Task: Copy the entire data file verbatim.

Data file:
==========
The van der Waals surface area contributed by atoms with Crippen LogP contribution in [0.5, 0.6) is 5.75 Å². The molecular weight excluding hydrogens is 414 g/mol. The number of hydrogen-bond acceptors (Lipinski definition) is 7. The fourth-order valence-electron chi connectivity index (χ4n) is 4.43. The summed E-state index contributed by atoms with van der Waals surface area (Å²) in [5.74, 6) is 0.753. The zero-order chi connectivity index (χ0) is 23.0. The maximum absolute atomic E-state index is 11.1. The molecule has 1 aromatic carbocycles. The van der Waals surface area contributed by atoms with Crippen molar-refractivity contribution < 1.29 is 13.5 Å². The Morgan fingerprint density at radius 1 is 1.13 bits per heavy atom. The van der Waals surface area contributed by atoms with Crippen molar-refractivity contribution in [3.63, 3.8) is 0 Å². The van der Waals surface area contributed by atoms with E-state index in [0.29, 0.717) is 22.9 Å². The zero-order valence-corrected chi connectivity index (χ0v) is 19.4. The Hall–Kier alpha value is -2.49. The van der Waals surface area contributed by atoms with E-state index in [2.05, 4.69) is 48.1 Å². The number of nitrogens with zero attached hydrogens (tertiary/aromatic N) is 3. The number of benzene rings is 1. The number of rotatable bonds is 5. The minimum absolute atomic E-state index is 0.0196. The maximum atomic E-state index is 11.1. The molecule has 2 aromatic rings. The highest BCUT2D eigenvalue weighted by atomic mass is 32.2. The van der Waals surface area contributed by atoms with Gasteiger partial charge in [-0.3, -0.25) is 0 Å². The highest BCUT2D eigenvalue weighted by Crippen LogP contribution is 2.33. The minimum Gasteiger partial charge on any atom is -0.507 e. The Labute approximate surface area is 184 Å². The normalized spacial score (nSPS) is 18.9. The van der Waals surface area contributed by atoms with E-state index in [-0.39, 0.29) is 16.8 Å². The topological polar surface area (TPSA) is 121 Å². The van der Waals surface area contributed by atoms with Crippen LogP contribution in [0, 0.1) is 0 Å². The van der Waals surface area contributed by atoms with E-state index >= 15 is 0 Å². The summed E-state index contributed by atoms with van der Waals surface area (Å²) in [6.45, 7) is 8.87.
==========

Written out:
The van der Waals surface area contributed by atoms with Crippen LogP contribution in [0.5, 0.6) is 5.75 Å². The molecular weight excluding hydrogens is 414 g/mol. The number of hydrogen-bond acceptors (Lipinski definition) is 7. The fourth-order valence-electron chi connectivity index (χ4n) is 4.43. The summed E-state index contributed by atoms with van der Waals surface area (Å²) in [5.74, 6) is 0.753. The zero-order chi connectivity index (χ0) is 23.0. The maximum absolute atomic E-state index is 11.1. The molecule has 1 aromatic carbocycles. The van der Waals surface area contributed by atoms with Crippen molar-refractivity contribution < 1.29 is 13.5 Å². The Morgan fingerprint density at radius 1 is 1.13 bits per heavy atom. The van der Waals surface area contributed by atoms with Crippen molar-refractivity contribution in [3.63, 3.8) is 0 Å². The van der Waals surface area contributed by atoms with E-state index in [0.29, 0.717) is 22.9 Å². The zero-order valence-corrected chi connectivity index (χ0v) is 19.4. The Hall–Kier alpha value is -2.49. The van der Waals surface area contributed by atoms with E-state index in [2.05, 4.69) is 48.1 Å². The number of nitrogens with zero attached hydrogens (tertiary/aromatic N) is 3. The number of benzene rings is 1. The number of rotatable bonds is 5. The minimum absolute atomic E-state index is 0.0196. The maximum atomic E-state index is 11.1. The molecule has 2 aromatic rings. The highest BCUT2D eigenvalue weighted by atomic mass is 32.2. The van der Waals surface area contributed by atoms with Gasteiger partial charge in [-0.3, -0.25) is 0 Å². The highest BCUT2D eigenvalue weighted by Crippen LogP contribution is 2.33. The minimum Gasteiger partial charge on any atom is -0.507 e. The Labute approximate surface area is 184 Å². The normalized spacial score (nSPS) is 18.9. The van der Waals surface area contributed by atoms with E-state index in [-0.39, 0.29) is 16.8 Å². The topological polar surface area (TPSA) is 121 Å². The van der Waals surface area contributed by atoms with Crippen LogP contribution in [0, 0.1) is 0 Å². The van der Waals surface area contributed by atoms with E-state index >= 15 is 0 Å². The summed E-state index contributed by atoms with van der Waals surface area (Å²) in [6.45, 7) is 8.87.